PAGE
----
Covid risk: 3 people, 3 very different Covid risks. What’s yours?

0

If there’s one question about coronavirus that we ask more than any other, it’s surely: “What is my risk?”

Not only “What’s my risk of catching the virus”, but, were that to happen, “What’s my risk of falling seriously ill? Of being taken to hospital? Of dying?”

Meet, Amy, Merlande and John: three people with very different levels of risk. By understanding more about what they should consider, as they seek answers to these questions, each of us can get a better idea of our own risk – and the risk we pose to others.

Amy, 21, student. HEALTH CONDITION: mild asthma, high risk of catching/spreading Covid, low risk of being seriously ill with it

Illustration of Amy, a student

Amy lives with five other students in her university accommodation in Cardiff and likes to meet up with friends to study and socialise. Her chance of catching Covid goes up the more she, and her housemates, mix with others, unless they can keep a safe distance. That’s because Covid is transmitted by close contact with someone who has the virus. A person can have no symptoms but still be able to spread it.

The virus is carried in spit droplets that are – often imperceptibly – propelled into the air we breathe when people talk or cough. And they can land on surfaces people touch, which is important for Amy who works in a bar some evenings, collecting dirty glasses. This is why we are told to wear face coverings in crowded places and regularly wash our hands to reduce the spread.

Graphic
image captionInfected droplets are the major route of transmission, but airborne spread is possible too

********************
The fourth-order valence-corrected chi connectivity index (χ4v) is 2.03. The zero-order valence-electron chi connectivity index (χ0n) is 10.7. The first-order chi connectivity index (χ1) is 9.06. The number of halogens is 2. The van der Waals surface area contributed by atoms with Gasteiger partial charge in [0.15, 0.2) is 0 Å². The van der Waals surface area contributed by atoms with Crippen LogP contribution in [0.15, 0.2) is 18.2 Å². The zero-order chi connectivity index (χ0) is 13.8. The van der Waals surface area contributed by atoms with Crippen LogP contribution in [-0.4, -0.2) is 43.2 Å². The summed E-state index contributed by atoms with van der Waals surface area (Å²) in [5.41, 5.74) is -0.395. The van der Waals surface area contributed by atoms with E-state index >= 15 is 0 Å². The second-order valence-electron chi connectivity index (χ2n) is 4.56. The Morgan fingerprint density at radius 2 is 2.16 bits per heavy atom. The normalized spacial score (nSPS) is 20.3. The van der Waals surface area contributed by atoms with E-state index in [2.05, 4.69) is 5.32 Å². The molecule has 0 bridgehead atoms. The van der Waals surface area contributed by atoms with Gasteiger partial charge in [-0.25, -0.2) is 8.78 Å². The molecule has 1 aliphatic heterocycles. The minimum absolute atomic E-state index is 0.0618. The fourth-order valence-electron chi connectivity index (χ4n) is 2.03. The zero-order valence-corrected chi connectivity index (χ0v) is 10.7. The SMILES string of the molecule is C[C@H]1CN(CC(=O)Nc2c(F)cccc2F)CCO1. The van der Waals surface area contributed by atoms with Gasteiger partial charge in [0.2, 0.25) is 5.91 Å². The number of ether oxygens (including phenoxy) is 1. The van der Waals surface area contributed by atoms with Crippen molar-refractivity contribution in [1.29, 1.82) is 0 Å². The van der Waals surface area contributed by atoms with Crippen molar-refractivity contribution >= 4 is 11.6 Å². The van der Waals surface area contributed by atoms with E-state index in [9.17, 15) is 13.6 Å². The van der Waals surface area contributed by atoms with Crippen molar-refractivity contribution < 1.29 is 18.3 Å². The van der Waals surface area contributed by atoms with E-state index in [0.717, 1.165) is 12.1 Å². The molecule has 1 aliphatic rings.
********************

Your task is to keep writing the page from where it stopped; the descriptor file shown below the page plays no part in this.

Not everyone Amy meets will have coronavirus. Close or risky contact means being within 1m of someone, or up to 2m for more than 15 minutes, according to NHS Test and Trace. Being in a poorly ventilated, enclosed, crowded space is far riskier than outdoors.

Graphic showing how risk increases in enclosed spaced with poor ventilation

Amy’s risk of coming into contact with Covid will be higher if there is more of the virus circulating where she lives or visits.

Amy has asthma, but it’s well-controlled and doesn’t mean she would get very sick if she caught Covid. Most young people will have mild or no symptoms. But some young, fit people have become critically ill and died. Some who recover from even a mild bout develop longer term complications, known as long Covid.

Even those who may have had coronavirus already, won’t necessarily be immune. So there is a chance they could still catch it, spread it and get sick.

Tip: Check your local infection rate and Covid alert level (BBC News has postcode look-ups for cases in your area, and the rules where you live). The level in your area will dictate restrictions and what you are allowed to do. And remember:

  • Duration – the longer you are close to someone who could be infectious, the higher the risk
  • Environment – the risk is lower outdoors, or in a well ventilated area
  • Direction – the risk is lower if you are not face-on with an infectious person

BBC

You might also like